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10.10.2007

Where my stitches at? Interview with Jess and Casey of Ravelry

Ohmigoshomigosh, Marimello is finally on Ravelry. OH you aren't in yet? There, there.

And either BoingBoing is stalking us (again) or we got our invite the same week. (Check out the recent Boing Boing TV post.) Clearly is trying to outdo Marimello but little do they know we have something up our luscious bamboo silk sleeves: a vintage interview with Jess and Casey, the brains and passion behind Ravelry. Read on:

M: For those who don't get to play with Ravelry yet, just how much fun are we going to have?

J&C: I think that most people will have a lot of fun :) Ravelry is multi-faceted and we've found that everyone's favorite part of Ravelry is different. If you love organizing, you'll probably really enjoy your Ravelry notebook, where you can keep track of your projects, stash and tools. Do you like wandering around the web and checking out people's projects and patterns on their personal blogs and sites? Ravelry is perfect for fiber voyeurs. Really love forums and online communities? There are plenty of options out there but we think that our community is something special because there is that extra substance behind (and all around) the chatting. Fun is the whole point!

M: What has surprised you so far about the ways people are using their Ravelry abilities?

J&C: I guess the biggest surprise is how quickly people are finding one another. We just love hearing from independent designers who have been found by local yarn store owners because they want to stock their patterns, new independent dyers and spinners who are getting wholesale orders for their yarns for the first time, people starting up new Stitch'n Bitch groups in their area...all happening already, before we have even opened the site for real!

M: What role do you think community plays in the crafting world? Knitting in particular.

J&C: I often giggle to myself when Casey and I talk about Ravelry to people who are not knitters or crocheters. Often they just don't understand that there is a huge online community of crafters already and that we don't actually have to build all of those connections from the ground up. We are just providing a fun and concise way to find others who share your interests or live near you.

Obviously, communities centered around crafting is not anything new- sewing circles and groups at local stores have been happening for a long time. I think what is different now is that it is possible to connect with people from all over the world and even find local people that you might not have met otherwise.

I know that I learned to knit by myself, from a book, and I didn't know anyone who knit or crocheted until I started my blog. After a while, I was knitting pretty much every day and it was just so fun to do something creative after I got home from work, sitting in front of a computer all day. I really wanted to meet people who shared my love for knitting and, even in a city like Boston, it was a bit challenging to meet new people. I think online communities make that initial meeting a lot less stressful and more comfortable. After you have been chatting with someone on your blog or on Ravelry, you feel like you know them a bit and you can skip all the 'getting to know you' chitchat and actually hang out. I have met people through the blogging community that I consider my real friends.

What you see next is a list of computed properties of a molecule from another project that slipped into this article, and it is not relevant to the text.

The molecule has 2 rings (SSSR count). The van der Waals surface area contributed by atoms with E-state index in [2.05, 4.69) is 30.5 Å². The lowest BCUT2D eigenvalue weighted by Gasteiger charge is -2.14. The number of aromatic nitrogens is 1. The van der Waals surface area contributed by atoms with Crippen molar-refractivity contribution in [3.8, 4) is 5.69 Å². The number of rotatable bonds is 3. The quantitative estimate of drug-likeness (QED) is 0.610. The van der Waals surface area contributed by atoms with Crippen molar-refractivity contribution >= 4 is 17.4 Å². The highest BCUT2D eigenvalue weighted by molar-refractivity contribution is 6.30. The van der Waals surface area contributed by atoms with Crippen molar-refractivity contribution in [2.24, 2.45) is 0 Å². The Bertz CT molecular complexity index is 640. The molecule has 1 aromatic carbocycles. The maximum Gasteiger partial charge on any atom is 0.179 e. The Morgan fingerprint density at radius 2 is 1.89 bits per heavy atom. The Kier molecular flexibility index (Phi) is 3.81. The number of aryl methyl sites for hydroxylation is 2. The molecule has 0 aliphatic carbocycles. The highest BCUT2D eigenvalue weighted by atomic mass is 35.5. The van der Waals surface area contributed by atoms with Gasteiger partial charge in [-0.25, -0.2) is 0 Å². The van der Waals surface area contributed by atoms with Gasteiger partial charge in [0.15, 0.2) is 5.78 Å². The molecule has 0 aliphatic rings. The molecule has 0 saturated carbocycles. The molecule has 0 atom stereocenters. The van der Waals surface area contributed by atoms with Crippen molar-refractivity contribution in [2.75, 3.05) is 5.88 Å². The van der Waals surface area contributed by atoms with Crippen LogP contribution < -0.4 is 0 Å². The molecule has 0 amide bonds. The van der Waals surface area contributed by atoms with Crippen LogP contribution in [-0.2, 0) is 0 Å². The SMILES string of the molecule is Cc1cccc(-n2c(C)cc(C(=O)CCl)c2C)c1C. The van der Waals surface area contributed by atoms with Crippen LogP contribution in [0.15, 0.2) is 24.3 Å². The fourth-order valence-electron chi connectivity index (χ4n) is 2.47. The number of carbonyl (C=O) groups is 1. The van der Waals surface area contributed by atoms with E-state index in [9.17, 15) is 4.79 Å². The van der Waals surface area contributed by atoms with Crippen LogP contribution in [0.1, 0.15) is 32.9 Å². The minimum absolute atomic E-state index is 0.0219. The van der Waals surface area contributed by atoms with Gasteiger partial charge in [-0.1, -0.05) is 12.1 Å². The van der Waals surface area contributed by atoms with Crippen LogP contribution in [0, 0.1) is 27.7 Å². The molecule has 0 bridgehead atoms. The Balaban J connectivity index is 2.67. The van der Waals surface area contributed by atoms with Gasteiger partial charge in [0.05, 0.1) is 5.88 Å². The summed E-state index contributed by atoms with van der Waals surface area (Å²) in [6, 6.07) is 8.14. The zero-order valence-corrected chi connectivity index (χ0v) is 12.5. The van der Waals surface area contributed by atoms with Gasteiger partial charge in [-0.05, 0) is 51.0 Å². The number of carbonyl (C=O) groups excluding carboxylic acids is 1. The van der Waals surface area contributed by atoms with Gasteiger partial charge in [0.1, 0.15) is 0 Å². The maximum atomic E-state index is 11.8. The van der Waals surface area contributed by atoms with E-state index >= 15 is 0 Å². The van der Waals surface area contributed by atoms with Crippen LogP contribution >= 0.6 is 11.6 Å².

One of the reasons that we created Ravelry in the first place was that the online crafting community was such a wealth of information and ingenuity but there was not a way to really search and find what you were looking for--besides googling for hours on end. Over the past year, we just noticed that there were so many new indie designers and yarn dyers and spinners--with etsy stores and their own websites--but there are only a handful of ways to get the word out about your stuff (profiles with bigger bloggers, knitty, crochetme, etc). We are hoping that Ravelry helps people to find their audience as well has helps crafters find new and interesting ways to express themselves.

M: It's fair to say social networking sites have had a significant impact on both the music and crafting communities. How do you think it has worked out differently for both communities? How do you think they influence the way crafters market themselves, conduct business, show off? I mean are we more showey-offy?

J&C: Here is our music parallel :) Online communities allow everyone to share their art with the world. The Internet (and especially blogs and community sites) has given talented crafters and musicians a way to find fans and customers themselves. You don't need a big marketing budget and you don't have to wait to be discovered by an industry. You can be discovered by the people instead.

We're very excited about all of the independent designers, dyers, and spinners that are using Ravelry. We really want to help these amazing people (and they really are amazing!) showcase their work, find their audience, and promote their businesses. Community is an extremely important part of small and independent business (businesses of any size, but the bigger guys often miss the point). People aren't only shopping small because they like things that are handmade or locally produced; we consumers are beginning to want a more real connection with the creators that we support.

This really means a lot to us. We want to help people do what they love for a living.



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2 comments:

Anonymous said...

Lucky you. There are still 2500 people ahead of me in line--but many thousands more behind me. Great interview.

Pagano DesignWorks said...

hey Marie! Found you via PR Couture and wanted to say hi, one etsian to another! I'm on the felt mailing list, and FROM S. Cal but haven't been to an event yet. Keep up the good work!
Jenni
http://paganodesignworks.etsy.com